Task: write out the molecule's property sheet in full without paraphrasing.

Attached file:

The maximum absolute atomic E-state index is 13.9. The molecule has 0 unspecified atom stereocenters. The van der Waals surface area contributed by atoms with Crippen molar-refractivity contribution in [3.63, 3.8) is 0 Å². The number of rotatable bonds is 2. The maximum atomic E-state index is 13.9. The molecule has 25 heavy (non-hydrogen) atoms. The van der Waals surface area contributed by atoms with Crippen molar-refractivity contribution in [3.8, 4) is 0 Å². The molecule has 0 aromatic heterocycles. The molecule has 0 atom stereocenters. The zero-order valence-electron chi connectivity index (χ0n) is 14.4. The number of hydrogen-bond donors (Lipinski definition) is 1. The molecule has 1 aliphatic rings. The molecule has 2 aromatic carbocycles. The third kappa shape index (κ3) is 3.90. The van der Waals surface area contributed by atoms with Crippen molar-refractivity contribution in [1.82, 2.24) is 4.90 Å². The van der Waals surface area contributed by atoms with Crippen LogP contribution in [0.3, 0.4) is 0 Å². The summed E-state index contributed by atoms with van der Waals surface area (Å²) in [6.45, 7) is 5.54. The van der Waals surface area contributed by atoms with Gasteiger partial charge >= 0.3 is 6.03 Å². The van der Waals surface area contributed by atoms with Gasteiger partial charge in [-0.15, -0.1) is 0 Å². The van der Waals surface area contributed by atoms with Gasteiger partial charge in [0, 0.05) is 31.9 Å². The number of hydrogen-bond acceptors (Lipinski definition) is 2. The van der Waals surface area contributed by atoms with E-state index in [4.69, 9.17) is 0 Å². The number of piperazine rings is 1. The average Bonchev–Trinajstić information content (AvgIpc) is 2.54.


The maximum absolute atomic E-state index is 13.9. The molecule has 0 unspecified atom stereocenters. The van der Waals surface area contributed by atoms with Crippen molar-refractivity contribution in [3.63, 3.8) is 0 Å². The number of rotatable bonds is 2. The maximum atomic E-state index is 13.9. The molecule has 25 heavy (non-hydrogen) atoms. The van der Waals surface area contributed by atoms with Crippen molar-refractivity contribution in [3.8, 4) is 0 Å². The molecule has 0 aromatic heterocycles. The molecule has 0 atom stereocenters. The zero-order valence-electron chi connectivity index (χ0n) is 14.4. The number of hydrogen-bond donors (Lipinski definition) is 1. The molecule has 1 aliphatic rings. The molecule has 2 aromatic carbocycles. The third kappa shape index (κ3) is 3.90. The van der Waals surface area contributed by atoms with Crippen molar-refractivity contribution in [1.82, 2.24) is 4.90 Å². The van der Waals surface area contributed by atoms with Crippen LogP contribution in [0.3, 0.4) is 0 Å². The summed E-state index contributed by atoms with van der Waals surface area (Å²) in [6.45, 7) is 5.54. The van der Waals surface area contributed by atoms with Gasteiger partial charge >= 0.3 is 6.03 Å². The van der Waals surface area contributed by atoms with Gasteiger partial charge in [-0.15, -0.1) is 0 Å². The van der Waals surface area contributed by atoms with Gasteiger partial charge in [0, 0.05) is 31.9 Å². The number of hydrogen-bond acceptors (Lipinski definition) is 2. The van der Waals surface area contributed by atoms with E-state index in [4.69, 9.17) is 0 Å². The number of piperazine rings is 1. The average Bonchev–Trinajstić information content (AvgIpc) is 2.54.